609 F2d 178 Fox Alabama Department of Revenue v. Fox

609 F.2d 178

5 Bankr.Ct.Dec. 1410, Bankr. L. Rep. P 67,298

In the Matter of John David FOX, Jr., etc. Bankrupt.
Commissioner of Revenue, State of Alabama, Appellants,
John David FOX, Jr., Formerly d/b/a Cherokee Construction
Company and Cherokee Woodwork and Supply Company, Appellee.

No. 77-3144.

United States Court of Appeals,
Fifth Circuit.

Jan. 4, 1980.

John J. Breckenridge, Asst. Atty. Gen., Montgomery, Ala., for appellants.

Herbert D. Jones, Jr., Anniston, Ala., for appellee.

Appeal from the United States District Court for the Northern District of Alabama.

Before GODBOLD, HILL and POLITZ, Circuit Judges.

POLITZ, Circuit Judge.

view counter

This case presents the question whether sales taxes admittedly owed to the Alabama Department of Revenue (ADR) by appellee are discharged in bankruptcy or remain due under the nondischarge provisions of § 17a(1) of the Bankruptcy Act, 11 U.S.C. § 35(a)(1).


ADR appeals a district court decision which approves a bankruptcy court order discharging the appellee-bankrupt, John David Fox, Jr., from paying Alabama sales taxes1 and penalties assessed at $4,031.15 for the period from January 1, 1966 through August 31, 1969.2 Appellants challenge the district court's holding that neither § 17a(1)(d) nor 17a(1)(e) prevents the discharge. We agree that § 17a(1)(d) does not apply to the instant factual situation. However, we do not agree with the district court's conclusions that § 17a(1)(e) is inapplicable.


Section 17a(1) of the Bankruptcy Act, 11 U.S.C. § 35(a)(1), provides in pertinent part as follows:


A discharge in bankruptcy shall release a bankrupt from all his provable debts, whether allowable in full or in part, except such as (1) are taxes which became legally due and owing by the bankrupt to the United States or to any State or any subdivision thereof within three years preceding bankruptcy: Provided, however, that a discharge in bankruptcy shall not release a bankrupt from any taxes . . . (d) with respect to which the bankrupt made a false or fraudulent return, or willfully attempted in any manner to evade or defeat, or (e) which the bankrupt has collected or withheld from others as required by the laws of the United States or any State or political subdivision thereof, but has not paid over . . .


ADR concedes that the sales taxes in question became legally due and owing more than three years preceding bankruptcy.3 This would conclude our consideration but for the exceptions noted in subsections (d) and (e).


ADR asserts applicability of subsection (d) on the grounds that the tax returns filed were false. No fraud is claimed, to the contrary the parties have stipulated that none exists. The district court held that subsection (d) does not prevent discharge, holding that "false" as used in subsection (d) was intended to cover a deliberate act calculated to defraud, not a simple error as stipulated herein. A false return is something more than an incorrect return. We agree.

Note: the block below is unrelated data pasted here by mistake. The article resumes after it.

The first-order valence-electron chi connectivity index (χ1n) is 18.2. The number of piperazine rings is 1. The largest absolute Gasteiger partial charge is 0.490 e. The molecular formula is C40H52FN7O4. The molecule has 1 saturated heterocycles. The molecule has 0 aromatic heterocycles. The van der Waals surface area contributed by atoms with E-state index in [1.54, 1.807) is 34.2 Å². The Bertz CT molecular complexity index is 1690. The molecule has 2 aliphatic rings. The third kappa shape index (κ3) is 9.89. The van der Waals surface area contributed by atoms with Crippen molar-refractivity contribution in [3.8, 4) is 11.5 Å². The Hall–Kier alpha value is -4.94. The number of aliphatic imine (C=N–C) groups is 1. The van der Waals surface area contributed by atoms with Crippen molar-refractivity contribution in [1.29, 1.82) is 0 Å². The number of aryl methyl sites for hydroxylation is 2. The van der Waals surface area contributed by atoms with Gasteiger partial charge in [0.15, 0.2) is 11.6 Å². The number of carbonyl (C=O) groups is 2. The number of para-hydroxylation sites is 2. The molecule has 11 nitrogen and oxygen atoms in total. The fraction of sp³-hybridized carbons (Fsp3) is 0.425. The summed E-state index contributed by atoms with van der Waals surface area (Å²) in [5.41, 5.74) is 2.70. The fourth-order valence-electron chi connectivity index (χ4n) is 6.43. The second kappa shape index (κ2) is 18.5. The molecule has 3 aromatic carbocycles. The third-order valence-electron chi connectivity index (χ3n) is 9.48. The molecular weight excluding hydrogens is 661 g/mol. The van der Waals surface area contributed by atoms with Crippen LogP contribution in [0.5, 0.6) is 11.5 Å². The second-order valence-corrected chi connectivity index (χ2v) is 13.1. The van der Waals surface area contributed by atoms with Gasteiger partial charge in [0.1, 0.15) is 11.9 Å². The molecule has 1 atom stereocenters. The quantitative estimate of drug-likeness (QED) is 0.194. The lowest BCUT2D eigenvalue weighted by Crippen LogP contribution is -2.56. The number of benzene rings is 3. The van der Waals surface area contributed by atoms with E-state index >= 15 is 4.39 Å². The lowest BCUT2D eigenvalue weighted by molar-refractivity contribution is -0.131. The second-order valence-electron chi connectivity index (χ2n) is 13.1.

The essential questions we note are: (1) does § 17a(1)(e) apply to state sales taxes, and (2) has appellee actually collected sales taxes and failed to remit to the state?

view counter

This case was tried on a very brief stipulation of facts. Noting that appellee's sales might have consisted of tax exempt items, an issue not addressed in the stipulation, the district court concluded that ADR failed to carry the burden of proof that the taxes were owed by the bankrupt.


We disagree with this threshold conclusion, for it overlooks the well settled Alabama rule that "one seeking to assert an exemption from taxation has the burden to clearly establish such right, and in all cases of doubt as to legislative intent, the presumption is in favor of the taxing power." Title Guarantee Loan & Trust Co. v. Hamilton, 238 Ala. 602, 193 So. 107 (1940); State v. Bankhead Mining Company, 279 Ala. 566, 188 So.2d 527 (1966). According to this rule, appellee had the burden of proving that sales from his retail business4 fit within one of the articulated exemptions. Not only has appellee failed to meet this burden, he has stipulated that he did not report an additional sales tax amount due and owing the State of Alabama for $3,439.27.5 Under these circumstances, we are compelled to the conclusion that the burden of proof is not upon ADR, as maintained by the district court, but as relates to this issue the burden is upon Mr. Fox. He has not carried that burden. As further noted herein, however, this is only a threshold consideration.


The district court further concluded that § 17a(1)(e) applies only to social security taxes and income taxes and has no application to Alabama sales taxes. We find such a restrictive application inconsistent with the language and the legislative history of § 17a(1).6